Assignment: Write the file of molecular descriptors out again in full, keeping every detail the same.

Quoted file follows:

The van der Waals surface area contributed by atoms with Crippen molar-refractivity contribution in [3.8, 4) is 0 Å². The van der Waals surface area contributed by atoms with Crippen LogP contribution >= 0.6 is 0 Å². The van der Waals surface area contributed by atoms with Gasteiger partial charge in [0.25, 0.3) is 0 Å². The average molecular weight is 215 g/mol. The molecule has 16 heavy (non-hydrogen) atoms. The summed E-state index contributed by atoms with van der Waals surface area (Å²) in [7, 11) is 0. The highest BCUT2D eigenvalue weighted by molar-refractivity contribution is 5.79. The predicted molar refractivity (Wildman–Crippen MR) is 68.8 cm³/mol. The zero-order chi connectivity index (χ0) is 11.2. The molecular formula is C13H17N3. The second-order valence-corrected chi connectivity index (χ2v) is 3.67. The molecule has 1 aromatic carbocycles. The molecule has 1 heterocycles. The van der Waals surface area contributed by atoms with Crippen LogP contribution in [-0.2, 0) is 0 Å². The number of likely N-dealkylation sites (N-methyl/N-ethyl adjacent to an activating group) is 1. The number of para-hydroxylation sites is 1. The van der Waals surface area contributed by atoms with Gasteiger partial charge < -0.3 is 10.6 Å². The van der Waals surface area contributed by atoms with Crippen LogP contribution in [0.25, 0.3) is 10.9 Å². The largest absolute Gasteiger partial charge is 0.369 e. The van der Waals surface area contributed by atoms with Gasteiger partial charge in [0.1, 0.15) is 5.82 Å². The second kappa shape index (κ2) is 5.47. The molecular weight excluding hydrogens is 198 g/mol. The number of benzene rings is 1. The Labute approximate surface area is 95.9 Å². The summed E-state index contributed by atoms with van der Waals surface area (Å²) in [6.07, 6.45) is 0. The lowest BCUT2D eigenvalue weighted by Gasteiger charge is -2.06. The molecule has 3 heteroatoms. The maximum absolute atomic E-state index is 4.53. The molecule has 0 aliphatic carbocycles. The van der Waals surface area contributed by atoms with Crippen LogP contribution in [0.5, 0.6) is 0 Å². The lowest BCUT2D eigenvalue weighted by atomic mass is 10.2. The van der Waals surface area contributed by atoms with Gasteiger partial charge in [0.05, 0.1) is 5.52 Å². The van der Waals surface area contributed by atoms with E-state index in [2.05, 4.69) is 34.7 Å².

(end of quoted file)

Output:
The van der Waals surface area contributed by atoms with Crippen molar-refractivity contribution in [3.8, 4) is 0 Å². The van der Waals surface area contributed by atoms with Crippen LogP contribution >= 0.6 is 0 Å². The van der Waals surface area contributed by atoms with Gasteiger partial charge in [0.25, 0.3) is 0 Å². The average molecular weight is 215 g/mol. The molecule has 16 heavy (non-hydrogen) atoms. The summed E-state index contributed by atoms with van der Waals surface area (Å²) in [7, 11) is 0. The highest BCUT2D eigenvalue weighted by molar-refractivity contribution is 5.79. The predicted molar refractivity (Wildman–Crippen MR) is 68.8 cm³/mol. The zero-order chi connectivity index (χ0) is 11.2. The molecular formula is C13H17N3. The second-order valence-corrected chi connectivity index (χ2v) is 3.67. The molecule has 1 aromatic carbocycles. The molecule has 1 heterocycles. The van der Waals surface area contributed by atoms with Crippen LogP contribution in [-0.2, 0) is 0 Å². The number of likely N-dealkylation sites (N-methyl/N-ethyl adjacent to an activating group) is 1. The number of para-hydroxylation sites is 1. The van der Waals surface area contributed by atoms with Gasteiger partial charge < -0.3 is 10.6 Å². The van der Waals surface area contributed by atoms with Crippen LogP contribution in [0.25, 0.3) is 10.9 Å². The largest absolute Gasteiger partial charge is 0.369 e. The van der Waals surface area contributed by atoms with Gasteiger partial charge in [0.1, 0.15) is 5.82 Å². The second kappa shape index (κ2) is 5.47. The molecular weight excluding hydrogens is 198 g/mol. The number of benzene rings is 1. The Labute approximate surface area is 95.9 Å². The summed E-state index contributed by atoms with van der Waals surface area (Å²) in [6.07, 6.45) is 0. The lowest BCUT2D eigenvalue weighted by Gasteiger charge is -2.06. The molecule has 3 heteroatoms. The maximum absolute atomic E-state index is 4.53. The molecule has 0 aliphatic carbocycles. The van der Waals surface area contributed by atoms with Crippen LogP contribution in [0.5, 0.6) is 0 Å². The lowest BCUT2D eigenvalue weighted by atomic mass is 10.2. The van der Waals surface area contributed by atoms with Gasteiger partial charge in [0.05, 0.1) is 5.52 Å². The van der Waals surface area contributed by atoms with E-state index in [2.05, 4.69) is 34.7 Å².